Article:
The cloak

He chose to stitch himself a cloak,
A cloak to show his inner self,
To wear his pain for all to see,
For all to understand his soul.
This man half way between his youth,
Not yet in antiquity,
Saw no more joy but only sorrow,
And knew that this was meant to be.
He took old sack cloth and old twine,
To form the body of his cloak.
He stitched it slowly, all the time,
Speaking his sorrow and his woe.
He took found feathers, cast aside,
By common birds, he did not mind,
That they were broken, dirty, torn.
Each one was washed with tears,
Each one was sewn into the frame,
These broken and discarded things,
Which represented all his hopes.
He took the them all to make his cloak,
The sparrow’s and the pigeon’s too,
The crow and seagull, cardinal,
They found their way onto his chest.
Around his neck he stitched the longest,
And with his needle drew in blood,
Upon the wings of geese and pigeons,
Words of sadness, words of love.
Until at last his cloak was finished,
And wearing it he felt at last,
A kind of peace and understanding,
That others now could see his past.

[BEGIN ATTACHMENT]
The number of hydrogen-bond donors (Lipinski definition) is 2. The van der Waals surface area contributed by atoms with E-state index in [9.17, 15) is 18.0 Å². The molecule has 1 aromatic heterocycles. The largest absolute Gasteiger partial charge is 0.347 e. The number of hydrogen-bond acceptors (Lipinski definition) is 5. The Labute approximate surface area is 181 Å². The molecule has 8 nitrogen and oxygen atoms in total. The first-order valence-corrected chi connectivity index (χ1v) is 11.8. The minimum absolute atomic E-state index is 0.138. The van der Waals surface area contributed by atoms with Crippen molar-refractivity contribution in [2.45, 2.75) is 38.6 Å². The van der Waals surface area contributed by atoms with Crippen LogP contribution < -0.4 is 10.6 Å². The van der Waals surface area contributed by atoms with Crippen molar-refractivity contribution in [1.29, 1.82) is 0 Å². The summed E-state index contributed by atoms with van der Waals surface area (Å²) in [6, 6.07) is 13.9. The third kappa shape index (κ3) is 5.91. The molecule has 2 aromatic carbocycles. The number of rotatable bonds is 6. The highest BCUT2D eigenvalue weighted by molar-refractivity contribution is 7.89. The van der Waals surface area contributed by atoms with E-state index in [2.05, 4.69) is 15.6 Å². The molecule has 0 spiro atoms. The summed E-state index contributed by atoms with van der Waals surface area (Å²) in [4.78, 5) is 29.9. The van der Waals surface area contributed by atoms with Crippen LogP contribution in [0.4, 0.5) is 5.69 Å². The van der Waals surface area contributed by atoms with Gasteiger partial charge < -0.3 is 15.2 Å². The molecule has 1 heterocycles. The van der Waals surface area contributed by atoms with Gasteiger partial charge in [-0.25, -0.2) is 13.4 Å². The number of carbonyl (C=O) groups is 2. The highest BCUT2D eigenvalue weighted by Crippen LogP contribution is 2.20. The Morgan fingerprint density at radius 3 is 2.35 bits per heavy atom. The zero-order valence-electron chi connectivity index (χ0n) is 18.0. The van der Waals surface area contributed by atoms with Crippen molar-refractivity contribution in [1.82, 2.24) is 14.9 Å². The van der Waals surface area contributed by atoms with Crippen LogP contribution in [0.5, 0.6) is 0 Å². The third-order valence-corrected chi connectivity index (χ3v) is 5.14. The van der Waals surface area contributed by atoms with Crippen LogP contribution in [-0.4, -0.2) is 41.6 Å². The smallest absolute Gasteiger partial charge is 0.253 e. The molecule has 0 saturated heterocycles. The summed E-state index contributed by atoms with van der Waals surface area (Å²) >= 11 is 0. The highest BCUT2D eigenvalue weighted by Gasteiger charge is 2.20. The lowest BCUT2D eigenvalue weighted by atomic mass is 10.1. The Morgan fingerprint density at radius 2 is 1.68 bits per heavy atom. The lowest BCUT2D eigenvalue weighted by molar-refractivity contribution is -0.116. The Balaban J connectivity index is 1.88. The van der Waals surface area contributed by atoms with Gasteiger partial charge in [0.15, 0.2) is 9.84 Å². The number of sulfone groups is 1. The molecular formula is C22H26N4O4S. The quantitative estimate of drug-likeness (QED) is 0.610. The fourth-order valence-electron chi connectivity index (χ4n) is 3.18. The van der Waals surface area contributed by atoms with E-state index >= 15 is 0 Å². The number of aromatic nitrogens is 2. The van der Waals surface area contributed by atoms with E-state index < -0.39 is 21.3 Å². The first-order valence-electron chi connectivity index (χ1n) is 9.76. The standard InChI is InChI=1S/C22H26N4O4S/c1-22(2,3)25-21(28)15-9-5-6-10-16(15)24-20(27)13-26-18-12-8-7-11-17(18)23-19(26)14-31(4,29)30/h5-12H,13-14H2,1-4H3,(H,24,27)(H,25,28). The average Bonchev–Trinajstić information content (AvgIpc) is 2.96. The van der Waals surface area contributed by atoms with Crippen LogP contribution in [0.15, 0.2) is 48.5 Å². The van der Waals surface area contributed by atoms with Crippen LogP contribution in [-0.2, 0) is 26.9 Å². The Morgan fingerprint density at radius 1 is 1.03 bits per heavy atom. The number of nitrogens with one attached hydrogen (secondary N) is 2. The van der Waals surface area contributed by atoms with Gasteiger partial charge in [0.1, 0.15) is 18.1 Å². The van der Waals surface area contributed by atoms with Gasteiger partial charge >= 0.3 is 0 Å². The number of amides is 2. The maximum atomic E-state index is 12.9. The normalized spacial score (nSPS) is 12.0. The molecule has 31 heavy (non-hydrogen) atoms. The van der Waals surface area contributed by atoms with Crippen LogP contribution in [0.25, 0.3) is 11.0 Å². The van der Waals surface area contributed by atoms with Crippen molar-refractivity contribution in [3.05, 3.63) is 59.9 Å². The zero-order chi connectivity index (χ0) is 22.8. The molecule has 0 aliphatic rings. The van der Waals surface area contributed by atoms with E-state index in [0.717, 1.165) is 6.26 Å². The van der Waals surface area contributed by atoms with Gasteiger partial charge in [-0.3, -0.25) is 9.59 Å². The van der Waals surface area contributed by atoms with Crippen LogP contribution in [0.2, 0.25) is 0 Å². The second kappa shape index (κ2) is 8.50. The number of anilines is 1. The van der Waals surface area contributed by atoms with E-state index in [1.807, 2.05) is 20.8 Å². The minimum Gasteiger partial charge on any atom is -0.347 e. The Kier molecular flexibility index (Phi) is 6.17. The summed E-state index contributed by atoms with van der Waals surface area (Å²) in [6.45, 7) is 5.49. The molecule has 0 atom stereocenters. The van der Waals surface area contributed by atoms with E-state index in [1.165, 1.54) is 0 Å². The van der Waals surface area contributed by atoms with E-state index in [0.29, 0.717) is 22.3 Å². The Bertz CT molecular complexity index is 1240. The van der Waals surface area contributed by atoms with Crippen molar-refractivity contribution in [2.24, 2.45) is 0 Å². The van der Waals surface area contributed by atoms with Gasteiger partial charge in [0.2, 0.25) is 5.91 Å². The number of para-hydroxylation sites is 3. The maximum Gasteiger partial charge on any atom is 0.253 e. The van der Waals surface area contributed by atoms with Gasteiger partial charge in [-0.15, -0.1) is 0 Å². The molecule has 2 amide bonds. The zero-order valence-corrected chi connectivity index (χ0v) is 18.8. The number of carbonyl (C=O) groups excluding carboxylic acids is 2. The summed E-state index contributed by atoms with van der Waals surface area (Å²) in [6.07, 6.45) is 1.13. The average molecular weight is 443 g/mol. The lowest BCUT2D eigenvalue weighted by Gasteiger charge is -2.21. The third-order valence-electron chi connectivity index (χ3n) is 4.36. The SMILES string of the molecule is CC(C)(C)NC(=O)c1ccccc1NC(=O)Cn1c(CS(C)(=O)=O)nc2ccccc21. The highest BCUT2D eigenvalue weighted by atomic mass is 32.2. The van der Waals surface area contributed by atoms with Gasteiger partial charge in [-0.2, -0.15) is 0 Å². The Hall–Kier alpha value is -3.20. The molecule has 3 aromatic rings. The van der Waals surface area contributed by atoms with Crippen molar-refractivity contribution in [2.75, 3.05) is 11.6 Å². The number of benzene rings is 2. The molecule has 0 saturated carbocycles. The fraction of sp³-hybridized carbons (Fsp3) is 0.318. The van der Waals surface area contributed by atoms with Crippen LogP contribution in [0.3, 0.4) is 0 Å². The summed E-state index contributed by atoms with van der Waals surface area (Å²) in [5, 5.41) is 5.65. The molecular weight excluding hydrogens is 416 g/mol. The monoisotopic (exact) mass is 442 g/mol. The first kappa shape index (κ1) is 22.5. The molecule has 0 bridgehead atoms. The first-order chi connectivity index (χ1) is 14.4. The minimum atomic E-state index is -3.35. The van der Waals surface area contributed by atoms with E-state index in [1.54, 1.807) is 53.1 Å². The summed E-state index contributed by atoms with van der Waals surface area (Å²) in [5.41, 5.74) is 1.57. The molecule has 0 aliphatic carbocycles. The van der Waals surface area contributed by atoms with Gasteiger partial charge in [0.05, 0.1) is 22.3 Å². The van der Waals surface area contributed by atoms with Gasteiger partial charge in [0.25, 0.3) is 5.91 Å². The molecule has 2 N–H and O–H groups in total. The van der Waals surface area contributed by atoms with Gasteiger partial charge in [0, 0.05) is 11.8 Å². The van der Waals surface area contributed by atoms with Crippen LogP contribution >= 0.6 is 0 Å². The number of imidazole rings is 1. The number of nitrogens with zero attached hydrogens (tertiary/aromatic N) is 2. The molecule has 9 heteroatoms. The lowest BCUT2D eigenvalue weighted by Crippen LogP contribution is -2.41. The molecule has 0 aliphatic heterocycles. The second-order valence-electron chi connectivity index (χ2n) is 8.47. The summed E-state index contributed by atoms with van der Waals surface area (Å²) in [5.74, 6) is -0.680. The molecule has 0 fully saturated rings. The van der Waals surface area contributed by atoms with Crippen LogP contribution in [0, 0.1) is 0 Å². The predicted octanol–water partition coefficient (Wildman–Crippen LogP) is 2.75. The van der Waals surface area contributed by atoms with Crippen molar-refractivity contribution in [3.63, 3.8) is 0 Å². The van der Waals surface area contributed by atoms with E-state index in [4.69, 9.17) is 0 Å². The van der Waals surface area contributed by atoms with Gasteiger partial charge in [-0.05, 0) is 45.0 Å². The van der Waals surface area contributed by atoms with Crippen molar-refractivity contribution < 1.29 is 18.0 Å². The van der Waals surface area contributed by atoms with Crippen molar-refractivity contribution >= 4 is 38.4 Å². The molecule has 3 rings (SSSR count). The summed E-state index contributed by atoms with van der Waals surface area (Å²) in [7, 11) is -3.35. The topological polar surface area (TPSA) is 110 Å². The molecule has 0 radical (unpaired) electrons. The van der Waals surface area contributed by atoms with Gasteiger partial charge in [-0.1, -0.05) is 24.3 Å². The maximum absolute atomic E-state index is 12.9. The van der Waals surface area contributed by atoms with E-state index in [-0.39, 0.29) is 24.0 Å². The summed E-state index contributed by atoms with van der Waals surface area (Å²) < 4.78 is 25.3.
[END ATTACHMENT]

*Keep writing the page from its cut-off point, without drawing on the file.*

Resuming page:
He walked into the open market,
To sit beneath the aged trees,
To watch the passing people, see them,
And how they would react to him.
Yet no one turned and no one noticed,
Not one turned to look at him,
All they saw were broken feathers,
And not the man who sat within.
Until at last as sun was setting,
And church bells broke the evening hush,
There came a child alone and wandering,
He saw the pile, the man still sitting,
Saw his pain and raised a scream,
That brought the towns men running over,
To see what had provoked such fear.
They saw at last the man who sat there, Saw his cloak and shuddering,
Demanded why he broke their happy,
Quiet lives with what he wore.
The priest was called and the doctor,
Both looked into his tired eyes,
With shaking heads they did not help him,
Instead demanded fees and smiled.
Then turning to the crowd they spoke,
They recommended that this man,
Be whipped out of the town he lived in,
And be sent to live in other lands.
Hard feel the blows, loud the curses,
The people did not want to see,
The work of their own hands and so,
They drove him out from city gate.
And where he died I could not tell.
Or if he lived beyond that day.
That man with cloak of broken feathers,
Driven from home, denied his peace.



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